Passengers are returning to board United Airline flights after being grounded for more than an hour Wednesday morning due to network connectivity problems.
The outage, which had prevented all flights from taking off and forced United’s check-in clerks to hand-write tickets for passengers, began around 8:30 a.m. on the East coast and wasn’t resolved until nearly 10 a.m., according to CNN.
It is the second time in two months that the carrier has experienced major technical issues.
Last month, the airline halted all takeoffs in the US due to what it described as computer automation issues.
The Federal Aviation Administration used the same language in its notice about the outage Wednesday. Officials lifted the block for United flights operated by feeder airlines about 15 minutes after the system crash, but the so-called ground stop for all other flights took considerably longer, reported CNN.
United suffered a series of computer problems in 2012, after switching to a passenger information computer system previously used by its merger partner Continental Airlines. It resulted in the delays of hundreds of flights and lost the company a number of premium business travelers. Later, revenue tumbled.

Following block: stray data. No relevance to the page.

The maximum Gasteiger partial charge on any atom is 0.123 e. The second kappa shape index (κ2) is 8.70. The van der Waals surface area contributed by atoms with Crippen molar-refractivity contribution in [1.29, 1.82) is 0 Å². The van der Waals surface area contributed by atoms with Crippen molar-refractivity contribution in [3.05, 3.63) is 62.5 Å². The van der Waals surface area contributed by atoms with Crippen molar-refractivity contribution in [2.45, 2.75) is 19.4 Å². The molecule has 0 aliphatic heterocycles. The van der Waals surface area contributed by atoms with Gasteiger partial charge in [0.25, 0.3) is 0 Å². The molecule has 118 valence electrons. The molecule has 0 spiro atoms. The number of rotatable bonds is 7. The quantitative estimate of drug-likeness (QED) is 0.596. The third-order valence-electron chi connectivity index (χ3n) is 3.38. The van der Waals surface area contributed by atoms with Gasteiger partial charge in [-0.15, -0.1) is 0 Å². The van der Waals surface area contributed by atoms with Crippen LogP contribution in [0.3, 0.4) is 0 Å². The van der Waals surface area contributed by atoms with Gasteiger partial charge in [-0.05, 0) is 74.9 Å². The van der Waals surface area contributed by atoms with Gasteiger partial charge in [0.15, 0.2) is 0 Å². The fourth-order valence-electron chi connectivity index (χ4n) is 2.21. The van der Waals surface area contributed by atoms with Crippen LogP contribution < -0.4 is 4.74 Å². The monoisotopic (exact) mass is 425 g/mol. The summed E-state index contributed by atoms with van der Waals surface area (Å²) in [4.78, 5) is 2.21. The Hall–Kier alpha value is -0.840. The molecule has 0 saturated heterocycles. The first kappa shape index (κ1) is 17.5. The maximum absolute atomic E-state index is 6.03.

“We don't know everything behind this morning's issues yet, but today's incident underscores the sense that something is very wrong at United,” Gary Leff, co-founder of the frequent-flier website MilePoint, told the Associated Press.
But Wednesday’s incident exposes yet another example of how sensitive airline computerized systems often are, according to Michael Ibbitson, who leads high-tech operations at London’s Gatwick Airport and spoke to CNN in an interview.
These systems are extremely sensitive and highly complex, and just a single error could misplace the entire system, he told CNN.
But United is far from the only airline that’s been experiencing outages. In March, Jetblue had a similar network failure that grounded passengers on their way to work that Monday morning and lasted about 40 minutes, according to CNN.
This report contains material from The Associated Press.